We need to “read around” our topics, gathering a wide range of background information.  We’ll probably never use some of it, but it’s critical to have a broad base of general knowledge before diving into specifics. If we don’t, mistakes can happen.

And after the piece is written, we need to double check everything. And I mean everything. Because we can’t rely on what we think we know. We have to be sure.

Monday, December 2, 2019

Writing Expository Nonfiction that Sings, Part 10

Since the beginning of the school year, each Monday, I’ve been posting  about the importance of understanding the key elements of finely-crafted expository nonfiction and helping students identify those features as they read and include them as they write.

For the first few weeks, I focused on the pre-writing process. Then, I turned my attention to text characteristics and discussed text format, text scaffolding, and text density, text structure, and voice. You can scroll down to read those posts.

Today, I’m sharing some ideas about the power of rich language and it’s close connection to last week’s topic—voice.

Authors carefully select each and every word to craft text bursting with rich, powerful language that engages their young audience. In some cases, figurative language infuses prose with combinations of sounds and syllables that result in a lyrical voice. Consider this passage from We Are Grateful: Otsaliheliga by Traci Sorell:
When cool breezes blow and leaves fall,
we say otsaliheliga . . .
. . . as shell shakers dance all night around the fire,
burnt cedar’s scent drifts upward during the
Great New Moon Ceremony.

Notice how the author employs alliteration, sensory details, and imagery to transport young readers to the Cherokee Nation’s autumn Great New Moon Ceremony and show them how special it is.

In on the other hand, combining language devices like puns, rhyme, alliteration, and surprising phrasing can make writing more humorous and playful, resulting in a more lively voice. Consider these amusing headings from Poison: Deadly Deeds, Perilous Professions, and Murderous Medicines by Sarah Albee:

Toxic Plots, Poison Pots, and Shipboard Shots

I Came, I Saw, I Poisoned

Heir Today, Gone Tomorrow

You Say Potato, I Say Be Careful

Albee includes this kind of language to help middle-grade readers see just how amazing and exciting and interesting history actually is.”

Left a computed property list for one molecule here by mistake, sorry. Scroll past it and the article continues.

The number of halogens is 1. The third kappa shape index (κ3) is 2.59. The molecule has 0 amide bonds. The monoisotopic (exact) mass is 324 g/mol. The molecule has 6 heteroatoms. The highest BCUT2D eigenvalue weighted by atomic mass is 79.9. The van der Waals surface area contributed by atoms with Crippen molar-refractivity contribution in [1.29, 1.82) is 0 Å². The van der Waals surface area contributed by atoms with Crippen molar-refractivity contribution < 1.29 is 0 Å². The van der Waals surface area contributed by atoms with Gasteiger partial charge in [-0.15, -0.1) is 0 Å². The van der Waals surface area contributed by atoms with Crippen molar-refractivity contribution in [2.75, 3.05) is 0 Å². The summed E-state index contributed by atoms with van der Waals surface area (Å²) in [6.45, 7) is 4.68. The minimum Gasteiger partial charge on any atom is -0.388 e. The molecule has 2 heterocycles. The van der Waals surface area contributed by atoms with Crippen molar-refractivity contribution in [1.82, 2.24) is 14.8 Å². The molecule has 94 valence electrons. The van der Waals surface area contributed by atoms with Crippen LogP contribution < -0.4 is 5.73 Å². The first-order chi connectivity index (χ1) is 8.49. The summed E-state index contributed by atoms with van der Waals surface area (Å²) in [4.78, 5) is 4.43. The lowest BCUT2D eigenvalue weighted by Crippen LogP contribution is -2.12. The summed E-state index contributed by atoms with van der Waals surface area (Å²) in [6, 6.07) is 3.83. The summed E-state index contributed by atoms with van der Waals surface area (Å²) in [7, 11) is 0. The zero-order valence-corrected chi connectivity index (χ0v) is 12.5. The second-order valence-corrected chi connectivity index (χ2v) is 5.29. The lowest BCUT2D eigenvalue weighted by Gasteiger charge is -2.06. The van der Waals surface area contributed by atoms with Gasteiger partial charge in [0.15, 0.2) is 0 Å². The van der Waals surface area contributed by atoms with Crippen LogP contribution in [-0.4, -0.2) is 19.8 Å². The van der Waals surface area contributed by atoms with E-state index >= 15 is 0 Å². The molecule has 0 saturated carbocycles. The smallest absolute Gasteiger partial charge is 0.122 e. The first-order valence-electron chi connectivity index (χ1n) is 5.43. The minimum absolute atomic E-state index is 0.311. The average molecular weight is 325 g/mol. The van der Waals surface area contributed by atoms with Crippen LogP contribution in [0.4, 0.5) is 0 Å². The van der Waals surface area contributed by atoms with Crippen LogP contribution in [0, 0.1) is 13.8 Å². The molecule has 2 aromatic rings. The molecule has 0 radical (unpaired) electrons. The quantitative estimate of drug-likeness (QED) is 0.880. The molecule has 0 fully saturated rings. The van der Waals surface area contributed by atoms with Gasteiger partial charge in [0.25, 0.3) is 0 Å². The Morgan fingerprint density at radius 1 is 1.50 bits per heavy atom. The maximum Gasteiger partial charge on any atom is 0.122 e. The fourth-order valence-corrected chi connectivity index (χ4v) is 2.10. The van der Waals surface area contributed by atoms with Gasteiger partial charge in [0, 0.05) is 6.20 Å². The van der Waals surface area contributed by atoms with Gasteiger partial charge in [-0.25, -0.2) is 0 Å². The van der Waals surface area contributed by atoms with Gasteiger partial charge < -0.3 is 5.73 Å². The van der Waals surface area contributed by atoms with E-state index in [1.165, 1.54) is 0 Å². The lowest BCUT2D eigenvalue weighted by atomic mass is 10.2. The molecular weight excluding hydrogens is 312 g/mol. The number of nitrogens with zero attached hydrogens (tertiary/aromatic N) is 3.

Albee notes that while her early drafts often include some lively writing, enriching her prose with “humor and energy is something I usually do at a late stage of revision. I carefully examine each sentence and think: How can I make this funnier, or more vivid, for my reader?”

The best way for students to get a feel for the flow of rich, engaging expository language is to analyze finely-crafted books. Invite students to choose one of the following titles and type out a few pages.
Frog Song by Brenda Z. Guiberson
Giant Squid by Candace Fleming

If You Find a Rock by Peggy Christian

If You Hopped Like a Frog by David M. Schwartz

Planting the Wild Garden by Kathryn O. Galbraith

Squirrels Leap, Squirrels Sleep
by April Pulley Sayre
After organizing the class into small groups based on the books they selected, encourage the teams to identify key language features and highlight them with different colors. Students may color the text in the computer file, or they can print out the text and mark it up with colored pencils or highlighting markers. The following color code works well for the titles listed above: red = vivid verbs
blue = similes, metaphors, and other comparisons
green = alliteration
purple = repetition
orange = onomatopoeia
After students complete this task, invite them to highlight these same language features in one of their rough drafts. Can they find spots where replacing a verb or adding a comparison or language device could strengthen their writing?